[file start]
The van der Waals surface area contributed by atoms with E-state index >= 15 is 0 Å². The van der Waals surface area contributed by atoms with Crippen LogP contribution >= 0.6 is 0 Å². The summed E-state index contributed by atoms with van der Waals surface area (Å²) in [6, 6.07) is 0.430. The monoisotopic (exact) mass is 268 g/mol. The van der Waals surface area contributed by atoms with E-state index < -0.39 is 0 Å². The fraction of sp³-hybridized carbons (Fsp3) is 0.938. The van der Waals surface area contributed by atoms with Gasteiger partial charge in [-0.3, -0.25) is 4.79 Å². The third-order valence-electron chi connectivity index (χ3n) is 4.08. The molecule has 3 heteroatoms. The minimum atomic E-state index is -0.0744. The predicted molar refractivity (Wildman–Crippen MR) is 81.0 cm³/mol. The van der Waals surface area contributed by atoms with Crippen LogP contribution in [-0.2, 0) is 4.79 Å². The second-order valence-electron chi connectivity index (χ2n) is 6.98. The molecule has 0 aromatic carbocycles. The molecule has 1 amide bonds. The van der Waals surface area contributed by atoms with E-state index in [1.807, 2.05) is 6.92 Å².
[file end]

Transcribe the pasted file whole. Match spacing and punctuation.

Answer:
The van der Waals surface area contributed by atoms with E-state index >= 15 is 0 Å². The van der Waals surface area contributed by atoms with Crippen LogP contribution >= 0.6 is 0 Å². The summed E-state index contributed by atoms with van der Waals surface area (Å²) in [6, 6.07) is 0.430. The monoisotopic (exact) mass is 268 g/mol. The van der Waals surface area contributed by atoms with E-state index < -0.39 is 0 Å². The fraction of sp³-hybridized carbons (Fsp3) is 0.938. The van der Waals surface area contributed by atoms with Gasteiger partial charge in [-0.3, -0.25) is 4.79 Å². The third-order valence-electron chi connectivity index (χ3n) is 4.08. The molecule has 3 heteroatoms. The minimum atomic E-state index is -0.0744. The predicted molar refractivity (Wildman–Crippen MR) is 81.0 cm³/mol. The van der Waals surface area contributed by atoms with Crippen LogP contribution in [-0.2, 0) is 4.79 Å². The second-order valence-electron chi connectivity index (χ2n) is 6.98. The molecule has 0 aromatic carbocycles. The molecule has 1 amide bonds. The van der Waals surface area contributed by atoms with E-state index in [1.807, 2.05) is 6.92 Å².